Be open to change
The book’s main insight is that work is shifting because the world is shifting. We’re in the midst of a digital revolution.
While this is not a new revelation, this book helped me package the impact in a more consumable way. First, the idea of a revolution is so much bigger. Revolutions bring about substantial change, which may not be immediate, but it’s significant. Most of today’s articles about the digital revolution are about how we need to “transform our business model and build a digital platform.” While it is true that digital disruption gives us a chance to rethink our business model, revolutions are bigger than business.
Revolutions create systemic change, affecting politics, the economy and society. And as leaders, we need to think about that impact at a different level — not just at a business or commercial level, but on a societal level. After all, we’re all humans who are part of a society, including our employees, customers, colleagues and so on. Too often, we limit our thinking and ability to evolve because we believe the business world is somehow different from the “real world.” It’s not.
We’re all part of one society called life. Society’s evolving at an unprecedented rate that we can’t ignore. What does this mean to us as individuals and leaders?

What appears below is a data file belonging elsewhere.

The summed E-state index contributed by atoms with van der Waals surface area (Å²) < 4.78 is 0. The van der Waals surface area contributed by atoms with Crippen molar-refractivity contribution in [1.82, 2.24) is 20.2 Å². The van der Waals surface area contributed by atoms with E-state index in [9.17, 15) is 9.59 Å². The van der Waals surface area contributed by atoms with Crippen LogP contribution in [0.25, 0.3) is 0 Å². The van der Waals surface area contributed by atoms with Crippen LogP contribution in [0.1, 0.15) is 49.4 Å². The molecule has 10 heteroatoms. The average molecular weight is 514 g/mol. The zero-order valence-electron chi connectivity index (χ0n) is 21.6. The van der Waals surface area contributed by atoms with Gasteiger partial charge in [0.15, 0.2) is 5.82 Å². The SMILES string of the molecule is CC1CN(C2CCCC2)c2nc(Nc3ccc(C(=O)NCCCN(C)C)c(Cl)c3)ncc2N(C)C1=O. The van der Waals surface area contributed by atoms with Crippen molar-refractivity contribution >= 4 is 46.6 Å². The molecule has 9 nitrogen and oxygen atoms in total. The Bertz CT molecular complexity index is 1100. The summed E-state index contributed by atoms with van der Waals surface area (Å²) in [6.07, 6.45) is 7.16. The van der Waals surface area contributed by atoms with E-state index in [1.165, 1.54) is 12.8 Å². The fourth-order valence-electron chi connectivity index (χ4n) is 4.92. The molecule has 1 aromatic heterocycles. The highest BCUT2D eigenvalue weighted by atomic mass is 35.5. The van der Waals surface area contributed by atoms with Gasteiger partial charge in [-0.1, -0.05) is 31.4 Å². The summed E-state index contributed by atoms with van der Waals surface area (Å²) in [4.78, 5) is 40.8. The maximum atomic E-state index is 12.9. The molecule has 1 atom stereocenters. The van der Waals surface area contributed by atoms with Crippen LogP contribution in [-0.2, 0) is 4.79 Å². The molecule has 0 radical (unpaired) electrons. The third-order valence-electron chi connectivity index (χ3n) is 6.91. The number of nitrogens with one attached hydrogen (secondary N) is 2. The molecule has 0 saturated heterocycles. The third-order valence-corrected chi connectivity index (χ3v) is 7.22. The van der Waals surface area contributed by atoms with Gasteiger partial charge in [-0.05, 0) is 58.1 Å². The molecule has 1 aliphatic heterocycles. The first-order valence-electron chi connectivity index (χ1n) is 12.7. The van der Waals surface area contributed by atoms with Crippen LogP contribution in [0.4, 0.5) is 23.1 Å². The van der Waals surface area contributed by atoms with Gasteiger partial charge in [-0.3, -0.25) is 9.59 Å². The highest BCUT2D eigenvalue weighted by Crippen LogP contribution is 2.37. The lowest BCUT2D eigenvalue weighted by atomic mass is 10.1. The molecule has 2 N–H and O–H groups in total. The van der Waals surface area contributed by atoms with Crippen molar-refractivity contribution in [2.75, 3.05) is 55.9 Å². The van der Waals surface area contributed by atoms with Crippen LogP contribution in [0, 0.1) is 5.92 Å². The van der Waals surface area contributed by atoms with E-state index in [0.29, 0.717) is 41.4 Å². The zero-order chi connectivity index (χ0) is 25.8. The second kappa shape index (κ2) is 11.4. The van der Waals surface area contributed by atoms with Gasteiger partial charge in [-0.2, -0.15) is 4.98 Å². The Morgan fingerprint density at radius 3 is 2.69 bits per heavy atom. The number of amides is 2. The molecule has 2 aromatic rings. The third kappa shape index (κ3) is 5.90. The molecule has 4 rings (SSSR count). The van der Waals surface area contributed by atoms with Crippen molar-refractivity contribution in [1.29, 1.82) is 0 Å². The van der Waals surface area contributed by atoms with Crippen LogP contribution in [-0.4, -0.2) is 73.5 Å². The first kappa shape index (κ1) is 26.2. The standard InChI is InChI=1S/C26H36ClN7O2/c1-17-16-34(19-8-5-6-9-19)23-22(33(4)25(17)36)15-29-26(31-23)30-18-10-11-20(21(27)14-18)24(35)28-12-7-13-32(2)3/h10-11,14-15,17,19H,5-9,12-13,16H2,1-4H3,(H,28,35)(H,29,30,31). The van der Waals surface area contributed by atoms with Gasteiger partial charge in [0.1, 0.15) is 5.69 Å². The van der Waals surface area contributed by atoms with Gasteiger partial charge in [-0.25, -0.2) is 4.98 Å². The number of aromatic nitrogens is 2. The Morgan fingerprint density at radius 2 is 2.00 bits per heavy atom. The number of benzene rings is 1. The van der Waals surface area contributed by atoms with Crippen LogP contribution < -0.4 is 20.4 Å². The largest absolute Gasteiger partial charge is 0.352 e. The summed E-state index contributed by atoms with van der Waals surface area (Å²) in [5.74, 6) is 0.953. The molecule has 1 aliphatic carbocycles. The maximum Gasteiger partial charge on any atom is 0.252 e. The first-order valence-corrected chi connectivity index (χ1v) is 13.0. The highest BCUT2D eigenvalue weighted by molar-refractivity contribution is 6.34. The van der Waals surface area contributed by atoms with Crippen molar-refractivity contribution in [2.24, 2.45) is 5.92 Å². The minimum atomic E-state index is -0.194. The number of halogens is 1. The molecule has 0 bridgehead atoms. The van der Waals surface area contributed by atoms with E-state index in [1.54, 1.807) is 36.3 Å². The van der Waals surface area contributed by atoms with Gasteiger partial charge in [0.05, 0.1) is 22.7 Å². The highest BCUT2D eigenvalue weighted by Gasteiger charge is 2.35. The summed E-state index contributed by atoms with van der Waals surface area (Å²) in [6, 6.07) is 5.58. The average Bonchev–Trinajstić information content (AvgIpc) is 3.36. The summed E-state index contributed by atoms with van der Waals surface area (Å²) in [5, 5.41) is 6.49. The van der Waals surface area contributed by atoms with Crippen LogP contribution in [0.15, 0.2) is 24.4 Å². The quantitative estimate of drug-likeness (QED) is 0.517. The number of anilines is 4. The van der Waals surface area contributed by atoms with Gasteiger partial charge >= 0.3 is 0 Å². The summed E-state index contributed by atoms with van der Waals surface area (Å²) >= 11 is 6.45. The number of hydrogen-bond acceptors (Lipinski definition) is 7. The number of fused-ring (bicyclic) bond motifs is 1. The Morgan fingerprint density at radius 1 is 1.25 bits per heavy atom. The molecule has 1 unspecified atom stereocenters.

It means it will change how we live, interact and work.
Technology is restyling interactions
Our lives are noticeably different from over a decade ago when Apple launched the first iPhone. We can see the amazing change in how we live. From monitoring our heart rates and sleep patterns through our watches to backing up and parking our cars, sensors are everywhere, and they’re changing how we live and track data. We’re only beginning to tap into sensors’ opportunities.
Human interaction has also changed. We connect digitally through emails, text, FaceTime and a growing number of social media platforms. We’re now not just interacting with humans, but also with machines and smart machines that are becoming members of our households. We use machines to turn things on and off and ask for their thoughts on our fashion styles. Toddlers aren’t always asking Mom and Dad to play their favorite songs or videos — they’re asking Alexa.
Technology is also changing how, when and where we work. We don’t need to be tethered to our desks or offices. Some leaders still struggle with this, but this is a given. As leaders, we need to hire and train for trust and not limit progress because we don’t trust our people. Our employees are adults; we need to treat them that way. This may sound like a no-brainer, but it’s staggering to see how many leaders are still reluctant. In the end, they’re only holding themselves back from growing as leaders.
As leaders, are we really pushing the boundaries of how we define work and working relationships? I don’t think so.
Work or job design is one of the biggest things I reflect on as a leader. What should work look like given the fourth industrial revolution?
As individuals, we need to ask ourselves what we need and want from our lives, and how does work fit in. Technology blurs the lines between home and work, ironically creating the opportunity to reframe our thinking and redesign work — if we’re willing to take advantage of it.